David Kirkpatrick

October 28, 2010

Want to know where some of those missing jobs are?

Filed under: Business — Tags: , , , , — David Kirkpatrick @ 6:56 pm

A great place to start looking is corporate balance sheets.

From the link:

US companies are hoarding almost $1 trillion in cash but are unlikely to spend on expanding their business and hiring new employees due to continuing uncertainty about the strength of the economy, Moody’s Investors Service said on Tuesday.

As the economy stabilizes companies are also more likely to spend on share repurchases and mergers and acquisitions, Moody’s (MCO: 26.60 ,-0.54 ,-1.99%) added.

Companies cut costs, reduced investment in plants and equipment and downsized operations in order to boost cash holdings during the recession.

As the corporate bond market reopened many companies also boosted cash levels by selling debt and refinancing near-term debt maturities.

Nonfinancial U.S. companies are sitting on $943 billion of cash and short-term investments, as of mid-year 2010, compared with $775 billion at the end of 2008, Moody’s said.

This would be enough to cover a year’s worth of capital spending and dividends and still have $121 billion left over, it said.

However, “we believe companies are looking for greater certainty about the economy and signs of a permanent increase in sales before they let go of their cash hoards, which they suffered so much to build,” Moody’s said in a report.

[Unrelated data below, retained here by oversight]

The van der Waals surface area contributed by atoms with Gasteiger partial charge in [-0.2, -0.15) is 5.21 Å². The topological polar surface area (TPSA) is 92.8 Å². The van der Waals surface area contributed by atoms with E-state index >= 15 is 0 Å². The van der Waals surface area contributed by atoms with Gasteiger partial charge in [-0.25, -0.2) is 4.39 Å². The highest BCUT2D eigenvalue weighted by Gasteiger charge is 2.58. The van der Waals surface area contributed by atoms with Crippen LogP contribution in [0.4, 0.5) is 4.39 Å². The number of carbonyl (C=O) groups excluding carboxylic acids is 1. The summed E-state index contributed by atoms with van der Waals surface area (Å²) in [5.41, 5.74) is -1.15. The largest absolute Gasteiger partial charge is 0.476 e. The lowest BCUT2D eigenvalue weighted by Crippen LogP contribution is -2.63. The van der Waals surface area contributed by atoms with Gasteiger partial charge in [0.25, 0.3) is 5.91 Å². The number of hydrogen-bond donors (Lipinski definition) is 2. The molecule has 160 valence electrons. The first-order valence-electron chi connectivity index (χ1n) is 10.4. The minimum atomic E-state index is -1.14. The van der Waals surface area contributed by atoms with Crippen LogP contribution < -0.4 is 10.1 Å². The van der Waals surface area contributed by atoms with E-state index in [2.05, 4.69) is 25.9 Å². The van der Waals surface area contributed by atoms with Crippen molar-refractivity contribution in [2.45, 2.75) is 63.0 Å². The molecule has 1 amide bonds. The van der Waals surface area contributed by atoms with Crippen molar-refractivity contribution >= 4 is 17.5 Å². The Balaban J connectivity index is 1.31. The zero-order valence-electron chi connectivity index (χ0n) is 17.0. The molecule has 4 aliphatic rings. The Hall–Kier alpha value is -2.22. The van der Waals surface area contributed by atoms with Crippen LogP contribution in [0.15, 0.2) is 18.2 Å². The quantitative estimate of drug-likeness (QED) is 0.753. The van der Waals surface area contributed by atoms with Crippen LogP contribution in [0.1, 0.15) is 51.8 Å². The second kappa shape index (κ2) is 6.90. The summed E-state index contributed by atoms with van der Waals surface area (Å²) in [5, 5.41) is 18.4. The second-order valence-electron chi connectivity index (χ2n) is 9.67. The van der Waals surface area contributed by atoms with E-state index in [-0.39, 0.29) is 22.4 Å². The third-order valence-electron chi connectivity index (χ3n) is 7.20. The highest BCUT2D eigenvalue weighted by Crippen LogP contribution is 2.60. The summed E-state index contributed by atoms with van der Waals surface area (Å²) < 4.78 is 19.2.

“Given low demand and capacity utilization within certain industries, companies are wary of investing their cash in new capacity and adding workers, thereby doing little to abbreviate the jobless recovery,” it added.

 

 

August 3, 2010

From the department of, “no duh” — corporate cash hoarding

Filed under: Business — Tags: , , , , — David Kirkpatrick @ 8:13 pm

Companies are hoarding cash at insanely high levels. Bad for the overall economy and bad for the companies who retain overly large cash reserves as well.

From the link:

It isn’t for a lack of resources. Non-financial companies in the S&P 500 index reported $837 billion in cash at end of March, a hefty 26% increase over the previous year’s $665 billion, according to S&P. These are unusually high levels — companies are holding cash reflecting 10% of their value today. Since 1999, companies on average held cash equal to 6.6% of their value.

In many ways, the record levels reflect the scars of the financial crisis. Chief executives learned the hard way what happens when credit markets freeze, as they did in late 2008 and early 2009. And the country’s relatively grimmer economic forecasts aren’t helping as consumer spending continues to slump. The U.S. Commerce Department reported last week that GDP growth slowed during the second quarter, growing by 2.4% compared to 3.7% the previous quarter.

But while companies try to play it safe by upping their stashes of cash, hoarding does little good in the way of improving the broader economy. What’s more, it could hinder companies from prepping for future growth.

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